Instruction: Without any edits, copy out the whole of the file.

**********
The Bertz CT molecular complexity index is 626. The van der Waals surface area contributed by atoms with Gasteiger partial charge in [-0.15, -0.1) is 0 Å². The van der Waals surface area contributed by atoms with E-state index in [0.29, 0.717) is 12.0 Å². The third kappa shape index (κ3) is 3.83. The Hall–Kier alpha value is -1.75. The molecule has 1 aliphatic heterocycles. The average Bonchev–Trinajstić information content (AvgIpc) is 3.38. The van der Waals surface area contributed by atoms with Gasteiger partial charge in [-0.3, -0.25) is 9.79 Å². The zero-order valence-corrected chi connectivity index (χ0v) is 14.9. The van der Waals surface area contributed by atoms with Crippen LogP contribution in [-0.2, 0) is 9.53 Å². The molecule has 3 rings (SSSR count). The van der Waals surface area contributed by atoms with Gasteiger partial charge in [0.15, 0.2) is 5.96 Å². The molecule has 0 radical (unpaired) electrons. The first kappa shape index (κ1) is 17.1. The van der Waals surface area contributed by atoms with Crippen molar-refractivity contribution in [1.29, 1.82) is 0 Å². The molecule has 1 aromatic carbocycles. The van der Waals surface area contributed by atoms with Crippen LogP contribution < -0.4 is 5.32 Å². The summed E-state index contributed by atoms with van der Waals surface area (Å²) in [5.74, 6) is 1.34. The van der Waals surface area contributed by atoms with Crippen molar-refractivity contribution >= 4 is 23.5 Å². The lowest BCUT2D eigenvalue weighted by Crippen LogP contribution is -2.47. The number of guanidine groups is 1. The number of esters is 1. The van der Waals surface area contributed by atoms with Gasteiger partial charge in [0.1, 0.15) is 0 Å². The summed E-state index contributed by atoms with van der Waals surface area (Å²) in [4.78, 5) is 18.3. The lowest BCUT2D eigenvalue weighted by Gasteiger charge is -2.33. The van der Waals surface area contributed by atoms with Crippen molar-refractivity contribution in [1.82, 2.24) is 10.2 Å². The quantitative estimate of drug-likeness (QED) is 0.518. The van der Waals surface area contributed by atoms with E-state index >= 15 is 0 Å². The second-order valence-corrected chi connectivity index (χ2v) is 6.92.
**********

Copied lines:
The Bertz CT molecular complexity index is 626. The van der Waals surface area contributed by atoms with Gasteiger partial charge in [-0.15, -0.1) is 0 Å². The van der Waals surface area contributed by atoms with E-state index in [0.29, 0.717) is 12.0 Å². The third kappa shape index (κ3) is 3.83. The Hall–Kier alpha value is -1.75. The molecule has 1 aliphatic heterocycles. The average Bonchev–Trinajstić information content (AvgIpc) is 3.38. The van der Waals surface area contributed by atoms with Gasteiger partial charge in [-0.3, -0.25) is 9.79 Å². The zero-order valence-corrected chi connectivity index (χ0v) is 14.9. The van der Waals surface area contributed by atoms with Crippen LogP contribution in [-0.2, 0) is 9.53 Å². The molecule has 3 rings (SSSR count). The van der Waals surface area contributed by atoms with Gasteiger partial charge in [0.15, 0.2) is 5.96 Å². The molecule has 0 radical (unpaired) electrons. The first kappa shape index (κ1) is 17.1. The van der Waals surface area contributed by atoms with Crippen molar-refractivity contribution in [1.29, 1.82) is 0 Å². The molecule has 1 aromatic carbocycles. The van der Waals surface area contributed by atoms with Crippen LogP contribution < -0.4 is 5.32 Å². The summed E-state index contributed by atoms with van der Waals surface area (Å²) in [5.74, 6) is 1.34. The van der Waals surface area contributed by atoms with Crippen molar-refractivity contribution >= 4 is 23.5 Å². The lowest BCUT2D eigenvalue weighted by Crippen LogP contribution is -2.47. The number of guanidine groups is 1. The number of esters is 1. The van der Waals surface area contributed by atoms with Gasteiger partial charge in [0.1, 0.15) is 0 Å². The summed E-state index contributed by atoms with van der Waals surface area (Å²) in [4.78, 5) is 18.3. The lowest BCUT2D eigenvalue weighted by Gasteiger charge is -2.33. The van der Waals surface area contributed by atoms with Crippen molar-refractivity contribution in [1.82, 2.24) is 10.2 Å². The quantitative estimate of drug-likeness (QED) is 0.518. The van der Waals surface area contributed by atoms with E-state index >= 15 is 0 Å². The second-order valence-corrected chi connectivity index (χ2v) is 6.92.